Editor Afloat

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Fast Grammar: Most Perfect? No.

An adjective, remember, is a word that describes a noun or pronoun. “His new car is blue.” “She’s a happy baby.” An absolute adjective is an adjective with a meaning that is generally not capable of being intensified or compared. Also known as a non-gradable adjective, these words convey their own limits. Words such as “perfect” or “dead” are absolute adjectives. Although “most perfect” is often heard in today’s conversational English, it is not technically correct. You cannot be “less dead” or “slightly married”. Your test answers are either “true” or “false”. Here is a list of words that generally stand as non-gradable adjectives:

  • absolute
  • adequate
  • alive
  • complete
  • dead
  • divorced
  • empty
  • entire
  • equal
  • essential
  • eternal
  • extraneous
  • false
  • fatal
  • final
  • finite
  • first
  • full
  • ideal
  • imperfect
  • impossible
  • incomplete
  • inevitable
  • infinite
  • known
  • last
  • main
  • married
  • minor
  • non-essential
  • not fatal
  • not ideal
  • not pregnant
  • not unique
  • not universal
  • perfect
  • possible
  • preferable
  • pregnant
  • principal
  • round (or other shape)
  • separated (marital status)
  • single (marital status)
  • sufficient
  • true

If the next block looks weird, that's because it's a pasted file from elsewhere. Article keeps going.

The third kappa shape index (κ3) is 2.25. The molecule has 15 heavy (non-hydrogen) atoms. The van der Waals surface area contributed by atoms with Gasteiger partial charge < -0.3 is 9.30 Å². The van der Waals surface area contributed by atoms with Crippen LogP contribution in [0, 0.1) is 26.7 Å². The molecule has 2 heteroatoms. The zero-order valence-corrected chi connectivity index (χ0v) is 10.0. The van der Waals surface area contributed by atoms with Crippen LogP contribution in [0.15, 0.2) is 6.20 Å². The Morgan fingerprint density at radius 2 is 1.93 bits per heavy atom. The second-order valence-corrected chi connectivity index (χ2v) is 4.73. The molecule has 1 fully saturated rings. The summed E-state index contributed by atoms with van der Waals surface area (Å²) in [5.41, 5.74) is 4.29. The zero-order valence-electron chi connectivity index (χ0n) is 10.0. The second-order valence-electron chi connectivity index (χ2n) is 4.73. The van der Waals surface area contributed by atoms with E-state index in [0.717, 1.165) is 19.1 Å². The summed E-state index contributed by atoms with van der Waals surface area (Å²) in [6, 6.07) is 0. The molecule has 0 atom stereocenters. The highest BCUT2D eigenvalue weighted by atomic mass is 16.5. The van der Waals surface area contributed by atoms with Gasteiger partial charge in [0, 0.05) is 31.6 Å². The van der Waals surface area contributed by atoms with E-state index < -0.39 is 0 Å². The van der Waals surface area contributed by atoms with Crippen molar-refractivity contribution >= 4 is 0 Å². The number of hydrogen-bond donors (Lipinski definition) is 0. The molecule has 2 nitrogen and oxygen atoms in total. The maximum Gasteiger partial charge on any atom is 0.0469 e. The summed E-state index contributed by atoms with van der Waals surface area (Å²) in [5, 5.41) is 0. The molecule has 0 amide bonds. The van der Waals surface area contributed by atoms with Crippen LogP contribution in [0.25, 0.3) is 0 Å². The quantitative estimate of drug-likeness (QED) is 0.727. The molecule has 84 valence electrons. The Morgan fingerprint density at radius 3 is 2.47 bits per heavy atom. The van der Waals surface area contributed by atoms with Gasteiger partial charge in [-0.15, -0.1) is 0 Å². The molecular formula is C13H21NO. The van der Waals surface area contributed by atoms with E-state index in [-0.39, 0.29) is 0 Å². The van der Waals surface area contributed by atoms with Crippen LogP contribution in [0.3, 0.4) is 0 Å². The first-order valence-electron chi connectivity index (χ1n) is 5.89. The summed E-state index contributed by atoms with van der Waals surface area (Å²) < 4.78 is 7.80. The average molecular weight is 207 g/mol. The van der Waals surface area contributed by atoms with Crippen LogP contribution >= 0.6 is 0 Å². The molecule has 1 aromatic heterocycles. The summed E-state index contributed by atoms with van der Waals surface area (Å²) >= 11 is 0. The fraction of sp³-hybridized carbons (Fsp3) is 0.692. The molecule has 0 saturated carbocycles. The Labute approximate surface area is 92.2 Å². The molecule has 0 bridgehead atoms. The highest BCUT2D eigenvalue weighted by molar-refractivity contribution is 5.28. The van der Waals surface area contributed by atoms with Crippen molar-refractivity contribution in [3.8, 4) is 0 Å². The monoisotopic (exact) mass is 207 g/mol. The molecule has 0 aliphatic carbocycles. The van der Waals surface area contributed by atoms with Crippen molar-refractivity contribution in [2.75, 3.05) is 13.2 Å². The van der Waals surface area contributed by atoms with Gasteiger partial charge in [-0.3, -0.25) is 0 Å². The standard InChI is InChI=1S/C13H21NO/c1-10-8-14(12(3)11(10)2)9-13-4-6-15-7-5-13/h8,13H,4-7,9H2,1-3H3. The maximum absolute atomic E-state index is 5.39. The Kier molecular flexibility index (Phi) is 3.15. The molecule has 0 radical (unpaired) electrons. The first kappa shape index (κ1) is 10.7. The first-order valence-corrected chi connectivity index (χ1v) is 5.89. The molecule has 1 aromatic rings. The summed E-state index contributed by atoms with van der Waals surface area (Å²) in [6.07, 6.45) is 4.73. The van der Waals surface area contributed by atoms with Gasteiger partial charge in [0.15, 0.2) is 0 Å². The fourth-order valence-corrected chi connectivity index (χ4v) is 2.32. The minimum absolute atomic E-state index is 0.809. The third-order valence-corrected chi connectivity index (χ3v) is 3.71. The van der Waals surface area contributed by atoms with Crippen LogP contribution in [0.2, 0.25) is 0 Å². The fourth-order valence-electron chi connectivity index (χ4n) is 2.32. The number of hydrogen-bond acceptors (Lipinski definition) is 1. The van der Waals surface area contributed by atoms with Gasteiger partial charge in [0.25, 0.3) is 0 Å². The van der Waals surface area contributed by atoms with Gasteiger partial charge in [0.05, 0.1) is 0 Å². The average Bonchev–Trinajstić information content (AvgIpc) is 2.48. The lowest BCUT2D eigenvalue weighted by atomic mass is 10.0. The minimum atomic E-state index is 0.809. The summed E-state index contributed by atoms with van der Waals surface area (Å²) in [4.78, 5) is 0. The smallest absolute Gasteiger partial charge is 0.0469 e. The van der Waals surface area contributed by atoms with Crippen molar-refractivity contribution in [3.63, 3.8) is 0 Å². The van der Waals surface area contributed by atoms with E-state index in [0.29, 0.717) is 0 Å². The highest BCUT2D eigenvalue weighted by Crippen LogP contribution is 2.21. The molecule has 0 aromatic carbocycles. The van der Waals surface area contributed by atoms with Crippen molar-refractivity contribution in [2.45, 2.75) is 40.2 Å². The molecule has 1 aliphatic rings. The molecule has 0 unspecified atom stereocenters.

• unanimous
  • unavoidable
  • unequal
  • unique
  • universal
  • unknown
  • whole
  • widowed

This is not an exhaustive list, but it gives you the idea. Exception: Some adjectives such as “nearly” and “almost” can sometimes be used to demonstrate attainment of a near-absolute state.

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Impressions

“I can tell you’re a cowgirl by your boots.”

Black Western cowboy boots on a white background

Black Western cowboy boots (Photo credit: Wikipedia)

“Oh?” I looked down at my forgotten-brand-name work boots. They were slathered with a fresh coat of wet mud. The bottom half of my Gore-Tex gaiters were also filthy, with splatters of mud running all the way up to my knees where the gaiters ended.  I wear those to protect the legs of my jeans from becoming irreparably stained by the mud and general ranch-life abuse.

She continued, “I’m such a town-girl. I lease Griffin so I can ride him twice a week, but I don’t get involved with the chores out here. I would have tried very hard to find a way around the mud to put that horse out in the round corral. You just walked right through it. ”

I looked at Kathy’s boots and smiled. Her riding boots were frighteningly clean for someone who was standing in the middle of a barnyard in the pouring rain.

“I grew up in a barn,” was my reply. “I guess you get used to it after a while. I do change into my sneakers before I get in my pickup. Don’t like taking the mud home.”